By Mohamed Saadouni Casablanca, May 18, 2013
By Mohamed Saadouni
Casablanca, May 18, 2013
Members of two Nador-based terror cells appeared in a Morocco court for arraignment on Tuesday (May 14th).
The eight admitted “Al Mouahidoun” and “Attawhid” cell members had been “indoctrinated with takfirist ideology” and had “forged links with like-minded people abroad, in Melilla and in Belgium”, the interior ministry said after their May 5th arrests.
The cells were also believed to have been in contact with jihadists in Mali.
“Their plan was to strengthen their ranks by attracting as many followers possible, with the aspiration to declare jihad inside Morocco,” the ministry said.
Two of the eight suspects had earlier served time on terrorism charges.
“During interrogation, the suspects disclosed their plan to set up a camp in a rural area outside the city of Nador in order to use it as a rear base to launch jihadist operations in the kingdom. They also planned to rob banks in order to finance their crimes,” the ministry said.
The “Al Mouahidoun” and “Attawhid” cell members in Zghenghen, Beni Boughafer, Selouane, Farkhana and Beni Chiguer had already carried out robberies.
The cells were also seeking to set up a school in Farkhana to proselytise radical ideas among children, the ministry said.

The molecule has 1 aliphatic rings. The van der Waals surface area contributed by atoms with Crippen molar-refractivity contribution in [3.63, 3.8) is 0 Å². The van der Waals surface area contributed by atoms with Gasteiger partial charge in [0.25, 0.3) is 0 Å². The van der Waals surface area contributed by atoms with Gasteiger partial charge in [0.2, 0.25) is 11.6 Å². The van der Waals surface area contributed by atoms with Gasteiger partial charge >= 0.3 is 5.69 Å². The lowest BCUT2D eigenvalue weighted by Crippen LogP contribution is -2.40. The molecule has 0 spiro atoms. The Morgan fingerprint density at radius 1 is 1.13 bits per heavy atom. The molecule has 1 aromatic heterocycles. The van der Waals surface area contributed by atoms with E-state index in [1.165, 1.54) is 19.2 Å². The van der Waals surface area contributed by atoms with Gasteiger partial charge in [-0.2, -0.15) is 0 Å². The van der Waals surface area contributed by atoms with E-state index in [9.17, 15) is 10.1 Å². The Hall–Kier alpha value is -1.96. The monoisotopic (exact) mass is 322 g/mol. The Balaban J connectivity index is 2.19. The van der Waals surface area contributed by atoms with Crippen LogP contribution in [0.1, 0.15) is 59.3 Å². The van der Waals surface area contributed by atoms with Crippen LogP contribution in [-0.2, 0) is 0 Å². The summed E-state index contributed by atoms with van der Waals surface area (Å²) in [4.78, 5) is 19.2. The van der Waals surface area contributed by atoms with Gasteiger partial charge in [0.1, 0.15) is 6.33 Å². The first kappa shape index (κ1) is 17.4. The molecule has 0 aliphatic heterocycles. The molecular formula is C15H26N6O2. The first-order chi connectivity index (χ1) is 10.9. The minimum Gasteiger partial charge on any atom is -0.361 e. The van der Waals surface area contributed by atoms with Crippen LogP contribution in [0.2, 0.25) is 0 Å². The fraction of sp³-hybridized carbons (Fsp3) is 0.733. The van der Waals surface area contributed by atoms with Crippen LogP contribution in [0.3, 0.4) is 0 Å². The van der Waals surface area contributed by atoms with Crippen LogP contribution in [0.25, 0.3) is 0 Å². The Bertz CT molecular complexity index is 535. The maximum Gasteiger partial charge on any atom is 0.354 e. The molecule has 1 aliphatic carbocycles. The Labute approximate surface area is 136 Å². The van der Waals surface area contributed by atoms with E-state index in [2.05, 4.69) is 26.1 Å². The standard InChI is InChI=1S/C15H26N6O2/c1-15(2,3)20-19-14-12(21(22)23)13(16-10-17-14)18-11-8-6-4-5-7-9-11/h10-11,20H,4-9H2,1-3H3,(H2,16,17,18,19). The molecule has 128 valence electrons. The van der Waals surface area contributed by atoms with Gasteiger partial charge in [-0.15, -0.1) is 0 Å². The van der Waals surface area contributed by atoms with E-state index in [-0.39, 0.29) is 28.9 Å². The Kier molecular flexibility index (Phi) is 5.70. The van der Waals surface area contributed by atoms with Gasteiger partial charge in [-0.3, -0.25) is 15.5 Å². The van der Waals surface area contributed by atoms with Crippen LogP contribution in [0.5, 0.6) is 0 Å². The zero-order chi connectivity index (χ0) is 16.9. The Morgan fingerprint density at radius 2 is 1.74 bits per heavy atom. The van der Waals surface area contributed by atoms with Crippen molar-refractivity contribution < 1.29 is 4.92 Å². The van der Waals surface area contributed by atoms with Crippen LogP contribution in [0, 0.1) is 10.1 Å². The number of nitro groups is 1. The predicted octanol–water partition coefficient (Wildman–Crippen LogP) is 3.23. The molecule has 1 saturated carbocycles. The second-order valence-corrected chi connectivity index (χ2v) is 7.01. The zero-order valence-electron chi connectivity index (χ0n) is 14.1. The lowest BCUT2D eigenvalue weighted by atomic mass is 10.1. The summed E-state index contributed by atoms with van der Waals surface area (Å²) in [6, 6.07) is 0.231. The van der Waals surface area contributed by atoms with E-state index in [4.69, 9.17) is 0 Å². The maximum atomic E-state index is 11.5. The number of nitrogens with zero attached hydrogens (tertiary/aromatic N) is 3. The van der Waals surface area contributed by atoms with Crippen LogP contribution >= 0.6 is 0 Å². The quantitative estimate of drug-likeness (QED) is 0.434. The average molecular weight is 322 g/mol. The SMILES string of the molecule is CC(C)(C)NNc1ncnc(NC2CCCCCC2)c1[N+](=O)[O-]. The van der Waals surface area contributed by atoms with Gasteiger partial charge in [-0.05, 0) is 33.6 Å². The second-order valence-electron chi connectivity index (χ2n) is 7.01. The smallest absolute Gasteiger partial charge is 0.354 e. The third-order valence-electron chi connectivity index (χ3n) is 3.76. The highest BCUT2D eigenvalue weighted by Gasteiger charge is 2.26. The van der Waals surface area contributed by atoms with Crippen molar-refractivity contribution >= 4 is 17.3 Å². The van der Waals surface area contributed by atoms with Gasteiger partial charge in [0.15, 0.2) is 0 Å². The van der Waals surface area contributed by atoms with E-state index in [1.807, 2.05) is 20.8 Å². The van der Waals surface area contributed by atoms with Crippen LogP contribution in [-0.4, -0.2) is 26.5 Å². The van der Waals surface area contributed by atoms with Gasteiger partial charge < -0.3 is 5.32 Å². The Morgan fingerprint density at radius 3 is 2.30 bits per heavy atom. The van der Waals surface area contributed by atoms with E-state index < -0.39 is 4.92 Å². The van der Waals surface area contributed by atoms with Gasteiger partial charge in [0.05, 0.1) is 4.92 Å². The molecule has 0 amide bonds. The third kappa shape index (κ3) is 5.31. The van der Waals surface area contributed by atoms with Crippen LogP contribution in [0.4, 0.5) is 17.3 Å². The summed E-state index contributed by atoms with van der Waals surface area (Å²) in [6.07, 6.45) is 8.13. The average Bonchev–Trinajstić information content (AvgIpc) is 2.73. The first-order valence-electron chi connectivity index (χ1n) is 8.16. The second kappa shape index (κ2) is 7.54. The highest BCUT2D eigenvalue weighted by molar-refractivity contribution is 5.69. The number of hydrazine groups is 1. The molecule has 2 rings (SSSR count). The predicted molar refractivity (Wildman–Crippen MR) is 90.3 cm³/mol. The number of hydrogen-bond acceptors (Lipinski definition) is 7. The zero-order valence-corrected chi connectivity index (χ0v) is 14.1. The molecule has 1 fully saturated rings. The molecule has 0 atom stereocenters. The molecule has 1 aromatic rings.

This is not the first time for Nador to be at the epicentre of a major counter-terror operation.
Last winter, Nador residents were among 27 Morocco AQIM cell suspects arrested in a nationwide security sweep. The group allegedly sent more than 20 young people to join other Moroccan fighters in Mali.
“All of the terrorist cells that have been broken up were planning to take other people’s money and rob banks in order to ensure the flow of funds needed to execute their plans,” said Bouchaib Essoufi, an attorney with extensive experience in salafist jihadist trials.
“They regard society as heretic and its money as permitted to them, as long as it is to be spent on jihadist attacks,” Essoufi told Magharebia.
The dismantling of the Nador cells a fortnight ago is only the latest security operation in the kingdom, authorities were quick to note.
On Thursday, Moroccan authorities used the anniversary of the 2003 Casablanca suicide bombings to call attention to the many counter-terror successes over the last decade.
The DGSN succeeded in breaking up 113 terrorist cells and preventing 266 attacks on security facilities, tourism sites, foreign diplomatic missions, synagogues and churches, the interior ministry announced on May 16th.